Occupying 31 acres at the northern edge of Newport’s original settlement, these two contiguous cemeteries contain the graves of significant political, religious, and commercial leaders, as well as Colonial-era slave burials of unique historical significance. Land for the Common Burying Ground, the oldest public cemetery in Newport, was given to the town in 1640 by one of its founders, the Reverend John Clarke. Containing modest headstones, many of which date to the seventeenth century, the cemetery was divided by a road into two sections, one (to the south) for the burial of freemen, the other, for the enslaved, is called God’s Little Acre.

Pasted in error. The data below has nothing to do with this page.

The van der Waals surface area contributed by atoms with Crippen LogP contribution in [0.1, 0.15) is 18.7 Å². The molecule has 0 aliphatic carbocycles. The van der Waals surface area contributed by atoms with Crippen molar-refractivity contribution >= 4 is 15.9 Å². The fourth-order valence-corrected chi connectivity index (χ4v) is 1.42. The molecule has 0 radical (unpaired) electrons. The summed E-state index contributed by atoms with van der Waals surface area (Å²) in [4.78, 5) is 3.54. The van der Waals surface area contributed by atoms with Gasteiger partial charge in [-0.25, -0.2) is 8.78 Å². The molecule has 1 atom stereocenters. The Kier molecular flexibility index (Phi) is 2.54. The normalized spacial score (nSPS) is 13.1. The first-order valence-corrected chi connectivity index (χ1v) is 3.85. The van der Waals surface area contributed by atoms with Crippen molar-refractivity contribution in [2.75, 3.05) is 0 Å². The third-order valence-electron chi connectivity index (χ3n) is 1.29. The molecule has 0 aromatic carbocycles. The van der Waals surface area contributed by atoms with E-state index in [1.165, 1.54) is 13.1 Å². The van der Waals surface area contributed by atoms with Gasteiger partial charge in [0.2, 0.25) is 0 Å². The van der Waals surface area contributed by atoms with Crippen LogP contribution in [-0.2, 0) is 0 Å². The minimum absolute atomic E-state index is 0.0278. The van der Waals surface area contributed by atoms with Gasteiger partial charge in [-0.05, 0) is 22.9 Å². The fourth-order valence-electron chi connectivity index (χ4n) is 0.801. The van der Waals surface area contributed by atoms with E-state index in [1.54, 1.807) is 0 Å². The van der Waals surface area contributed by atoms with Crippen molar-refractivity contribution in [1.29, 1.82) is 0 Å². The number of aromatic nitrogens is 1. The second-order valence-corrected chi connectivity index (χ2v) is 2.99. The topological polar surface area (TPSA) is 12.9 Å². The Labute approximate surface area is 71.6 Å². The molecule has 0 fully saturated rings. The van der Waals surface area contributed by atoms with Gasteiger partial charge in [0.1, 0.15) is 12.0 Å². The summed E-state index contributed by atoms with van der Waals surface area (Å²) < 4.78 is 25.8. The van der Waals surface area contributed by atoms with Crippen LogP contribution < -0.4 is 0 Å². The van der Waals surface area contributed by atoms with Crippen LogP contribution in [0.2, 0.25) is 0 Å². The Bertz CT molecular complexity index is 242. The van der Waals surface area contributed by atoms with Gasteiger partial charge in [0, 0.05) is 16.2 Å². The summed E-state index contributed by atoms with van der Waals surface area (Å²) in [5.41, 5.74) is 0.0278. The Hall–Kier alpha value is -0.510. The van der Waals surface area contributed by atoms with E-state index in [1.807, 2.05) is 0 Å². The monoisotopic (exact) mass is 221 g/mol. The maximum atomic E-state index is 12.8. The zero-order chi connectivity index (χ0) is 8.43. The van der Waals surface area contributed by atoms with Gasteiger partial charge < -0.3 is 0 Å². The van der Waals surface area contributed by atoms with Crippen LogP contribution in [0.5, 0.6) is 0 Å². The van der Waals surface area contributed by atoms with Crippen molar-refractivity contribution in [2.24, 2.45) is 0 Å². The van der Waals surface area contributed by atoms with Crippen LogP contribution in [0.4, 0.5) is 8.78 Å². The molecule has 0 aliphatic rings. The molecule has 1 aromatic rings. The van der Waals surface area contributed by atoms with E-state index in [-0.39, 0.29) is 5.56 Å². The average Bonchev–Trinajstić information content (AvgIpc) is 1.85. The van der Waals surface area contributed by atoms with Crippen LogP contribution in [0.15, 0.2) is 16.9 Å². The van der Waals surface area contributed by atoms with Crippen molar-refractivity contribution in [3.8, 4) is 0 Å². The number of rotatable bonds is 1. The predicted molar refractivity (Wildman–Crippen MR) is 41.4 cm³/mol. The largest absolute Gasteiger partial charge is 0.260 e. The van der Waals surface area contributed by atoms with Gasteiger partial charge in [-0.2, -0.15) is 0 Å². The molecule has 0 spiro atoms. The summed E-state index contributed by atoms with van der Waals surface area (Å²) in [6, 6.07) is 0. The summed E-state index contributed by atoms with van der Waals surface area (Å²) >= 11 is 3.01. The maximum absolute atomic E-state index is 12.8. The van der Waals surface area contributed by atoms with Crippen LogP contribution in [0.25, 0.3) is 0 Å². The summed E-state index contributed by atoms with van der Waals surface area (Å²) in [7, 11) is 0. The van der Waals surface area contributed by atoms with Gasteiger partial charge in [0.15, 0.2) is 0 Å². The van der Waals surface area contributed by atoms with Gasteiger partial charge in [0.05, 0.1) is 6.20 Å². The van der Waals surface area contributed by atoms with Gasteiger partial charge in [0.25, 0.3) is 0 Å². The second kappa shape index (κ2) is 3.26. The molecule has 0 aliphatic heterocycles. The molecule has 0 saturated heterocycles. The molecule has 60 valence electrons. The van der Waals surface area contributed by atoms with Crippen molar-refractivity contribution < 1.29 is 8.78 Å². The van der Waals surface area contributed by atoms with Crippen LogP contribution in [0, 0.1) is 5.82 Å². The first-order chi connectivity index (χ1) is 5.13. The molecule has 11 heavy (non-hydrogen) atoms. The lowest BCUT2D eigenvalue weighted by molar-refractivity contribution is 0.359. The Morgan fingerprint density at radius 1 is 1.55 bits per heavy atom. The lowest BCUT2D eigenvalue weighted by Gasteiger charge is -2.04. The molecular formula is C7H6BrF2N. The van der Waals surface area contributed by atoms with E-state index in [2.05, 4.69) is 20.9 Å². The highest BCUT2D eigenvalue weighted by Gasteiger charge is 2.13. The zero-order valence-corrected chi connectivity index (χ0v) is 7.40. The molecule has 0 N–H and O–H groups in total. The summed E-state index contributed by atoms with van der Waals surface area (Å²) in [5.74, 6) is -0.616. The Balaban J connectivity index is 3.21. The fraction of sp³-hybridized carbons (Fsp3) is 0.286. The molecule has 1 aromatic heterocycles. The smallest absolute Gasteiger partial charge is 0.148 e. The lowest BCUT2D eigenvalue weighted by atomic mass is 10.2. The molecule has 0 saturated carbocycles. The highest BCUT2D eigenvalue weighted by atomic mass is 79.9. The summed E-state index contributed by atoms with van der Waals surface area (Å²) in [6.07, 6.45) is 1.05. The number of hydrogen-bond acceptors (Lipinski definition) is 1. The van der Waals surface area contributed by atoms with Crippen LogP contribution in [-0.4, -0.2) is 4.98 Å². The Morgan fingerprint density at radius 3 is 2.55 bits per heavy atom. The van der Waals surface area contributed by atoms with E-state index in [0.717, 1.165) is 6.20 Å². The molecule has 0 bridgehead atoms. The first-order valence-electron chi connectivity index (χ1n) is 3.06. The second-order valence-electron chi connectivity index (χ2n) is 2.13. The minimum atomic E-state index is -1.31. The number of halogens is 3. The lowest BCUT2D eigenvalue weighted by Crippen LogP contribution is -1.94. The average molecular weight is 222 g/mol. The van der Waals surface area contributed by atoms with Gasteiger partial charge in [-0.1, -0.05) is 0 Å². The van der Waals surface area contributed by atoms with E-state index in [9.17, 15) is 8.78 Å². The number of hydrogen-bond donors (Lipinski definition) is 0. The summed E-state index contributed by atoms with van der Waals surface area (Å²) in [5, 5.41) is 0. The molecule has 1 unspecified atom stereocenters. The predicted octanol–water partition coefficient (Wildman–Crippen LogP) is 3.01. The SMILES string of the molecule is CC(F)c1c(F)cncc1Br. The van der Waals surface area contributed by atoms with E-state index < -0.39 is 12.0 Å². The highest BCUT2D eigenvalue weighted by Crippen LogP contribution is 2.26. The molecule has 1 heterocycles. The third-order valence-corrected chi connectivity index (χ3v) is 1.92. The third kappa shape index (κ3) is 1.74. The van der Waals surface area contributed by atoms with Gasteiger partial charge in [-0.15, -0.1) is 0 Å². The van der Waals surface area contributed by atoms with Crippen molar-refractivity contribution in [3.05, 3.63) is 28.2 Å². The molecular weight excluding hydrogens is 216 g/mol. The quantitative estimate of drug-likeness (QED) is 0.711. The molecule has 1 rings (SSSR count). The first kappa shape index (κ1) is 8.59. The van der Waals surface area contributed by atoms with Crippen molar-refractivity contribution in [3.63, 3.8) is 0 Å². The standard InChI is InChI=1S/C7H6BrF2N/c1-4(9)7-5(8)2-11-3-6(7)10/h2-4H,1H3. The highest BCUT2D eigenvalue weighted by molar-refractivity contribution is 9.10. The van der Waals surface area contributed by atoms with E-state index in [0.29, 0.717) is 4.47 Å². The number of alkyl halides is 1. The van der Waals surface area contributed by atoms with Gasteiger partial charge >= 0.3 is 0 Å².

As need grew for increased burial space, in 1836 the town purchased the higher land surrounding the Common Burying Ground on the north and east that would become known as the Island Cemetery. Plots in this new cemetery were laid out by Henry Bull and William Freeborn using a grid system, and by 1844 avenues, trees, and plantings were added, creating a park-like setting for its much grander monuments. The circular Belmont plot, for example, includes the marble sarcophagus of Commodore Matthew Perry and a Beaux-Arts exedra designed by Richard Morris Hunt (who is buried nearby). It is abutted by the Belmont Chapel, one of three late Victorian buildings in the cemetery. Some family plots feature carefully designed landscapes. One, the Wetmore plot, is divided and bordered by a privet hedge, while cypress trees mark its entrance and evergreens line the rear of its eastern section. A rich repository of sculpture, Colonial stonework, and history, the two cemeteries were listed as a single entry in the National Register of Historic Places in 1974.